On Sept 12, 2018, dtac shares plummeted by about 10 percent from 44 Baht to 39 Baht, right after the National Broadcasting and Telecommunications Commission (NBTC) denied dtac a remedy period to the 850 MHz subscribers of Total Access Communication. (As of writing, dtac’s stock is 46 baht.)
The move reflects how investors view the listed company, which can cause stock prices to rise or fall. This reflects a broader sense of stakeholders and responsibility that a listed company is obliged to take. And this is where the investor relations department of a company comes into play.
Since dtac was listed in the Stock Exchange of Thailand in 2007, there were crises along the way until today, which resulted in stock price fluctuation. And the team who manage situations by communicating effectively with shareholders and investors is the Investor Relations (IR) department, led by Khun Chavit Sangudomlert.
“I’m obsessed with numbers and investment.” said Mr.Chavit. He graduated from the Faculty of Engineering, Chulalongkorn University. He joined the banking industry right after his graduation as a creditor and continuing enjoying the world of finance until today as a Head of Investor Relations at dtac.
Investor Relations department is under the Finance Group, responsible for helping investors to understand the company’s direction, so as to achieve the optimum share price, reflect the fundamental value of the company and maintain the company’s financial liquidity.
“It’s important for businesses to communicate accurately, transparently and fairly with domestic and regional institutional investors and retail investors, who hold a combined share of almost 30%. We try to interest them with updated stories about dtac, such as business strategy, strategic direction, market positioning and dividend payout policy. Those will be beneficial for the future fund raising if necessary,” he said.
IR acts as a portal, a passage through which investors and company executives communicate. The department will gather information from related internal units and share that information appropriately. They are expected to drive the value of shares based on current and predicted investor wants and needs. If investor relations break down, the share price will not reflect the company’s fair value, having an impact on its trustworthiness and stability.
There are various formats for investor communications, in order to provide fair access to information. For instance, site visits, annual general meetings, investor roadshows, and investor fairs in the world’s financial hubs, namely Hong Kong, Singapore and London.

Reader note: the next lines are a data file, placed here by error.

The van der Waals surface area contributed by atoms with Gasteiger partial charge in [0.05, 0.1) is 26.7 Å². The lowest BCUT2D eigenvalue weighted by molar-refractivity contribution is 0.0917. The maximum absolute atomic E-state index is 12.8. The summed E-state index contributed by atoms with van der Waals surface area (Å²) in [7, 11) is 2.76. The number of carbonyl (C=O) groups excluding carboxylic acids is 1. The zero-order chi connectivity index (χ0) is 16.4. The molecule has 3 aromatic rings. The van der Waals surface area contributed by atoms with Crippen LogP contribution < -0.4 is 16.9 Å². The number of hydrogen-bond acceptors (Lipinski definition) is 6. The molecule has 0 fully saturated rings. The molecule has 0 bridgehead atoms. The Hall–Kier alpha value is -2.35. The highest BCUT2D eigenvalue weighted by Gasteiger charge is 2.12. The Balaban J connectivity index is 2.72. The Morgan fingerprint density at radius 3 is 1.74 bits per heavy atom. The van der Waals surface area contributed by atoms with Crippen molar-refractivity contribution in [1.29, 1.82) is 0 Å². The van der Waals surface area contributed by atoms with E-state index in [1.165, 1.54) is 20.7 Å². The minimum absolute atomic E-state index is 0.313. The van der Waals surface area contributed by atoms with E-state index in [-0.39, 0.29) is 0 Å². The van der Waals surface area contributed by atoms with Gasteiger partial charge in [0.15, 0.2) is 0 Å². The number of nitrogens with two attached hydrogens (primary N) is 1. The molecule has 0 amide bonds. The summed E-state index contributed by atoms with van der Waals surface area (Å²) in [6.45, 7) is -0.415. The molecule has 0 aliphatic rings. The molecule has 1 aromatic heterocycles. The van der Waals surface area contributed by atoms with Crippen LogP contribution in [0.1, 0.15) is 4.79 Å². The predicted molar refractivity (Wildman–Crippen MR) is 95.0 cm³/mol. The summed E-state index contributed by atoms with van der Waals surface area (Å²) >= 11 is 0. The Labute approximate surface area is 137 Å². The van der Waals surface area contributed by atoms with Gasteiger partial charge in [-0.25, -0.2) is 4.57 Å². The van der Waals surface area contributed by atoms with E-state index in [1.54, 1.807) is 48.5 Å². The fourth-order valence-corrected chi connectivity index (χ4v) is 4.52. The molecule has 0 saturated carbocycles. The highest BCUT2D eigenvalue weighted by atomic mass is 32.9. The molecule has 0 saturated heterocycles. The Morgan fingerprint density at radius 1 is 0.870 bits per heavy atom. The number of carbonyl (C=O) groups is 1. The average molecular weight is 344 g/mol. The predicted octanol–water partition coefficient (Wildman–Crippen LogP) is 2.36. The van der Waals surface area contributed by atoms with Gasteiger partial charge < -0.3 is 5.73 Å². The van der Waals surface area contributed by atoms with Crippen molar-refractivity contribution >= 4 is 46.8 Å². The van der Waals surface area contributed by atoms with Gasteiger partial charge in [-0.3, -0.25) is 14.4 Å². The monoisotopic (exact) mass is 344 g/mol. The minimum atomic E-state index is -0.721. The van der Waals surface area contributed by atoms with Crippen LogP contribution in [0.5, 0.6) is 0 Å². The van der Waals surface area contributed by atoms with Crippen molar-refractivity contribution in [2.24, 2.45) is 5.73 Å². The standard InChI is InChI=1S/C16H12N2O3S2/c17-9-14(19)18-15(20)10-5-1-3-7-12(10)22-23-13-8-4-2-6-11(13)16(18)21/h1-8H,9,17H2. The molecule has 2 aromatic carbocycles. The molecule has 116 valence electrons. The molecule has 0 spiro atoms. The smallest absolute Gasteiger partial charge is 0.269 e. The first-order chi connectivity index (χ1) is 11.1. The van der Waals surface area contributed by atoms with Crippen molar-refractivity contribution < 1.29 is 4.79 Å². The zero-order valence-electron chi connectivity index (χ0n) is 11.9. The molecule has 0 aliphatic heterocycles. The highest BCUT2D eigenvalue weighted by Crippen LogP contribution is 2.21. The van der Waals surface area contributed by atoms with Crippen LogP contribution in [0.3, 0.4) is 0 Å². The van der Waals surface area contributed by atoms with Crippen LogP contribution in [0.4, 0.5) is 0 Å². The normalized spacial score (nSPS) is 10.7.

“When we meet investors, we face a variety of questions, depending on what’s hot at the moment,” said Mr.Chavit. “The challenges in IR is uncontrollable factors, such as regulatory revision, fierce competition in the market itself and industry disruption. What we can do is to explain incidents at our best.
Therefore, an IR person must be a good storyteller, not just an information collector.”
When bull becomes a bear in telcos
Over 30 years of telecom industry, it has passed through a number of tough time and crises as same as dtac. Back in 1997, when the Asian financial crises struck, dtac was hugely affected from currency exchange loss as the Thai baht devalued swiftly and lost more than half of its value. The company’s external loan debt doubled overnight.
“At that time, we deeply struggled financially. But we passed through in the end. Fortunately, the situation of telecom market bounced back drastically thanks to the exponential growth in the pre-paid segment. Subscriber base increased from single digit millions to double digits, leading to a healthy financial position. Currently, dtac’s net debt stood at 0.6 times against cash flow,” says Mr. Chavit.
In the aftermath of the financial crisis, operators enjoyed a boom in the telecom industry, but legal disputes, conflict and uncertainties still continued along bumpy road. Before the 3G auctions in 2012, telecoms industry peaked, reflected in share prices skyrocketing across the sector as investors viewed the benefit of the emergence of licensing regime.
dtac’s share price peaked at 130 baht per share. In 2015, however, shares in the four bidding telcos fell to a three-year low as the 900 MHz auction ended, amid concern at the future costs and competition in the sector. The 900 MHz auctions achieved the world’s highest spectrum price at 76 billion baht for 5x2 MHz, at the end of a nail-biting 3-days 3-nights bidding process.
As a consequence of the worsening situation in the past couple of years, investors’ perspective in the sector have changed dramatically, from bull market to bear market. However, they started seeing a better sign due to more rational competition.
Presently, the telecom industry remains positive, aligned with GDP growth at four percent annually. Internet usage behavior and the government’s digital economy will vigorously attract more investment in the near future.
“Investors primarily take the regulation environment into consideration. If it becomes more certain, telecom sector will be more attractive for both domestic and global investment,” Mr.Chavit added. “dtac’s financial health is excellent thanks to our cost-optimization policy, allowing us to make future investments. Investors are keeping their eyes on us how we grab a number of customers back and get back to growth again. This will be a key driver in raising share price in the future.”